WASHINGTON — US Treasury Secretary Janet Yellen on Sunday said the government wanted to avoid financial "contagion" from the implosion of the Silicon Valley Bank but ruled out a bailout of the institution.
"We want to make sure that the troubles that exist at one bank don't create contagion to others that are sound," Yellen said during an interview with CBS.
On Friday, US regulators pulled the plug on SVB—a key lender to US startups since the 1980s—after a run on deposits made it no longer tenable for the medium-sized bank to stay afloat on its own.
Following SVB's disclosure on Wednesday, investors punished the banking sector in total on Thursday, but by Friday, shares in some larger banks posted gains.
However, regional lenders remained under pressure, including First Republic Bank, which slumped nearly 30 percent in two sessions on Thursday and Friday, and Signature Bank, a cryptocurrency-exposed lender, which has lost a third of its value since Wednesday evening.
Yellen said on Sunday that the government was working with the US deposit guarantee agency, the FDIC, on a "resolution" of the situation at SVB, where approximately 96 percent of deposits are not covered by the FDIC's reimbursement guarantee.
"I'm sure they [the FDIC] are considering a wide range of available options that include acquisitions," she said.
Yellen said reforms made after the 2008 financial crisis meant the government was not considering a bailout for SVB.
"During the financial crisis, there were investors and owners of systemic large banks that were bailed out... and the reforms that have been put in place means that we're not going to do that again," she said.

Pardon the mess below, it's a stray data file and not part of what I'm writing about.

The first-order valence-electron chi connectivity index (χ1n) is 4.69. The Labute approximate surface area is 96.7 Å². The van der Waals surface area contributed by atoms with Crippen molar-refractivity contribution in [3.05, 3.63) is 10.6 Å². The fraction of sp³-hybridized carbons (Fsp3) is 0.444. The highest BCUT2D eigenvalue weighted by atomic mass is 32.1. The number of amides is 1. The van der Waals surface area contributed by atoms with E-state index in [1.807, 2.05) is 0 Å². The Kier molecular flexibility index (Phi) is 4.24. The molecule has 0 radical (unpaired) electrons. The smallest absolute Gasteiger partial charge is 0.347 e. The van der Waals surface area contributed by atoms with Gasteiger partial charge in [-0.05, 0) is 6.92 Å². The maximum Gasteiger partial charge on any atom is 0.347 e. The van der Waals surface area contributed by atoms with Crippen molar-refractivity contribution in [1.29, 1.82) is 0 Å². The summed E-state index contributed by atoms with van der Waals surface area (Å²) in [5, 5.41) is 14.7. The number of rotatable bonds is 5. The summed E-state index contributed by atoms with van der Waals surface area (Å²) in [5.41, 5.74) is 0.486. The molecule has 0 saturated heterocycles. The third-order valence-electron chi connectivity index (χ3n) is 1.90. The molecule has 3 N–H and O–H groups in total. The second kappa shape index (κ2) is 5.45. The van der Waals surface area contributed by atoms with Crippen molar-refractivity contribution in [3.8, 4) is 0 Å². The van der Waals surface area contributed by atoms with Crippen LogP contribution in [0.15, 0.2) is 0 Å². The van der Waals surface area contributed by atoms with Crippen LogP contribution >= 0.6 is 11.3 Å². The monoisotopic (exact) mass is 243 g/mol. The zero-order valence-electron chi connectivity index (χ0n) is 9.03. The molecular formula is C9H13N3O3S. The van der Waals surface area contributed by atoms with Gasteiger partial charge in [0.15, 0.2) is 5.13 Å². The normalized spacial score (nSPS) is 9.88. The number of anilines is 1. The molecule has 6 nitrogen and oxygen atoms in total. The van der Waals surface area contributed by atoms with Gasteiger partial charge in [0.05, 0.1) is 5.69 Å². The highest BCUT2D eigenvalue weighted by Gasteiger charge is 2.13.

"But we are concerned about depositors and focused on trying to meet their needs."
Following the 2008 failure of Lehman Brothers and the ensuing financial meltdown, US regulators required major banks to hold additional capital in case of trouble.
US and European authorities also organize regular "stress tests" designed to uncover vulnerabilities at the largest banks.
SVB's implosion represents not only the largest bank failure since that of Washington Mutual in 2008, but also the second largest failure ever for a retail bank in the United States.
Little known to the general public, SVB specialized in financing start-ups and had become the 16th largest US bank by assets: at the end of 2022, it had $209 billion in assets and approximately $175.4 billion in deposits.
Earlier on Sunday, Britain's finance minister Jeremy Hunt warned that the country's technology and life sciences sectors were at "serious risk" following the SVB closure, noting that the bank manages the money of some of the UK's most promising businesses.
He added, however, that the governor of the Bank of England had made it "very clear" that there was no systemic risk to the UK's financial system due to the SVB's collapse. — AFP